Speaking of Leadership Blog - 5 minutes
Thinking of Leadership Quote - Lynne Cazayly - 30 seconds
Leaders I Admire - Mark Quayle - 1 minute
Routines are the Gateway to Building Habits
I recently met with the President of an Insurance firm. She was altogether fabulous. Beautifully put together, thoughtful, just the right tempo of leaning in and sitting back.
We were speaking about how habits lead to productivity and routines are the gateway to building good habits. To continuously improve, I suggested, it’s helpful to build habits into your routines.
Her initial response was that she didn’t have any routines. She said her demanding schedule required her to be in meetings at 7:00 am one day and 9:00 am the next.
I asked when you arrive at the meeting, do you feel prepared, fired up, and ready to roll? Yes, she said, most days I do! She was clearly lit up at how she must be doing something right.
Like most leaders, she never really thought about it.
That is the beauty of a routine. You don’t have to think about it.
The goal is to imbed new habits into your existing routines
so that they have the best chance of success.
The more aware you are of your routines, the more likely you are to improve them.
Here are three routines to get you started –
Routine #1: Wake up! When the new day is revealing itself to you, it is the first opportunity to “own the day”. “How you do anything is how you do everything”, says Dr. Benjamin Harvey.
Beginning the new day with positive thoughts, healthy actions, and good fuel is the bell weather of how the day will unfold.
Habits to consider: Mindset, Exercise, Health, Wellness, Gratitude
Books that help: Miracle Morning, Hal Elrod, 5 AM Club, Robin Sharma
Routine #2: Start your workday! The first 90 minutes of the workday are essential because that is when your brain is fresh, and your energy is high. (If you’re “not a morning person” consider habits that you could build in #1 so that you prime yourself to get in the groove earlier.)
To start the day, follow the advice of productivity guru Chris Bailey. He says that to get really focused, first, we must “scatter focus”. Get everything that’s in your head out on paper. Then choose the 3 - 5 most important priorities and “hyperfocus” on getting these done.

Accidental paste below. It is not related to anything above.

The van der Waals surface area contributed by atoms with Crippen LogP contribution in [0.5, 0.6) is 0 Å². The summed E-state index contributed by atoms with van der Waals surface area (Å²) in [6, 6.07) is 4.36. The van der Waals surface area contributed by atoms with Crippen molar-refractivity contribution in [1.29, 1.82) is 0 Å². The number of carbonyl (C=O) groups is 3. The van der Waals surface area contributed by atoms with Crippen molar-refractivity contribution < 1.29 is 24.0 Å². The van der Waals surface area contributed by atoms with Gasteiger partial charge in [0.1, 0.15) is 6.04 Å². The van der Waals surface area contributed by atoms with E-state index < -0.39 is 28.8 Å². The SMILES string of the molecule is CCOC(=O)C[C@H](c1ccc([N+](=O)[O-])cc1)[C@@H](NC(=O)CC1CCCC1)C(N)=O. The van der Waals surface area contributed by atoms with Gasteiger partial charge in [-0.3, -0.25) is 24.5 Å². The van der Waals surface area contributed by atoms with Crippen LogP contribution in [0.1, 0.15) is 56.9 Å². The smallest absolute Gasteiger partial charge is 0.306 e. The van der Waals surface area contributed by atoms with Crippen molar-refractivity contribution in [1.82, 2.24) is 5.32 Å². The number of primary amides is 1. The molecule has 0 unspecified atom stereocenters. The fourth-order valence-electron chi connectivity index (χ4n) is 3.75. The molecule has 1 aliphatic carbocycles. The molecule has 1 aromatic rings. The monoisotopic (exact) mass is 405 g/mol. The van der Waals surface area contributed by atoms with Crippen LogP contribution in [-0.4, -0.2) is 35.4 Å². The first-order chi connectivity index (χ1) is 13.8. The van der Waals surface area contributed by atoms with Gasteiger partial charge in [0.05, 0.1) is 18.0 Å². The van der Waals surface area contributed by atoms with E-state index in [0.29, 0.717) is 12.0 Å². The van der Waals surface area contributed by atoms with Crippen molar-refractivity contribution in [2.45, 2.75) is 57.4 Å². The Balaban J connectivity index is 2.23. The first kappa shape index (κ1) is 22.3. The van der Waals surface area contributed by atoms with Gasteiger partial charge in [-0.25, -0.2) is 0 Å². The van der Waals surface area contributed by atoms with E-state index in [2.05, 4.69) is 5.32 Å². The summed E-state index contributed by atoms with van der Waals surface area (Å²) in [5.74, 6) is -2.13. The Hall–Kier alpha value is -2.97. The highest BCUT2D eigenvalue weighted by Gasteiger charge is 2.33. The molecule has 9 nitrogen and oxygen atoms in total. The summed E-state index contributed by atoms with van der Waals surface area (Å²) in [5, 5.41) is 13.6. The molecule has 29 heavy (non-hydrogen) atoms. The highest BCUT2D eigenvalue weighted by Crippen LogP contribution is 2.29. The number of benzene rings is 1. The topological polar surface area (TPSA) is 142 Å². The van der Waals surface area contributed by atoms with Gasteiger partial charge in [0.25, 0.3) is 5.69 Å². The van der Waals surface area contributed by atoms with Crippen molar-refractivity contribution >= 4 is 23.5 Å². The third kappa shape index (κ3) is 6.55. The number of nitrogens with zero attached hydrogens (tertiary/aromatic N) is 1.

Hint: Experts declare 3 bold priorities are the right number but as a chronic "to do" lister, I find getting it down to 5 has made a gigantic difference! *Ask me how!
Habits to Consider: Priorities, Skills, Networking, Calling, Breathing
Books that help: First Things First, Steven Covey (still an all-time favorite), Chris Bailey, Hyperfocus.
Routine #3: End Your Workday – When the day is done the tendency is to leave with a mish-mash of thoughts jamming up your brain. Sometimes a single thought can play like a broken record. Why did I say that? Why did he do that? As leaders, we find it hard to end the day in our heads, even when we've physically departed. With Covid and the new work-from-home regime, it’s getting even harder.
Ending your day needs to be symbolic and definite. It will be much more effective if you can wrap up with tomorrow in mind.
Go back to those 3-5 most important priorities and give yourself a checkmark if you got them done. Move what didn't get done to tomorrow - but only move it twice! If you don't get it done after three days, does it stay on the list?
Habits to Consider: Highlights of the day, goals for the next day, gratitude.
Books that Help: Atomic Habits, James Clear, 5 Minute Journal
Thinking of Leadership I want to balance my thoughts about continuous improvement with a word of caution towards perfectionism. In her book, “Ish, The Life Changing Practice of Good Enough” Lynn Cazaly says, that we can do more with less because the extra we put in doesn’t matter. In fact, it can take us down.
“In choosing to push towards perfection I gained nothing,
and nearly lost everything.”
Leaders I Admire - My Best Boss
Mark Quayle was a witty, charismatic, and deeply kind man who mentored me in every sense of the word.
He was an unassuming trailblazer, pioneering cruising in Canada for Princess Cruises.
What stood out for me about Mark was his ability to make room for others. In not seeking the limelight, it shone brightly around him everywhere he went.
He was intensely curious and helped countless travel entrepreneurs get their start in the travel business. I can still feel his presence whenever I start a conversation with deep and genuine curiosity.
I miss our daily, almost uncontrollable laughter. “Life is life and work is work” he would droll in his charming Isle of Man accent. It would be years before I truly understood what that meant.
Who was your best boss?
Can you do something today that would honor them?
Enjoy the journey!
I help leaders connect, engage, and elevate high-performing teams.
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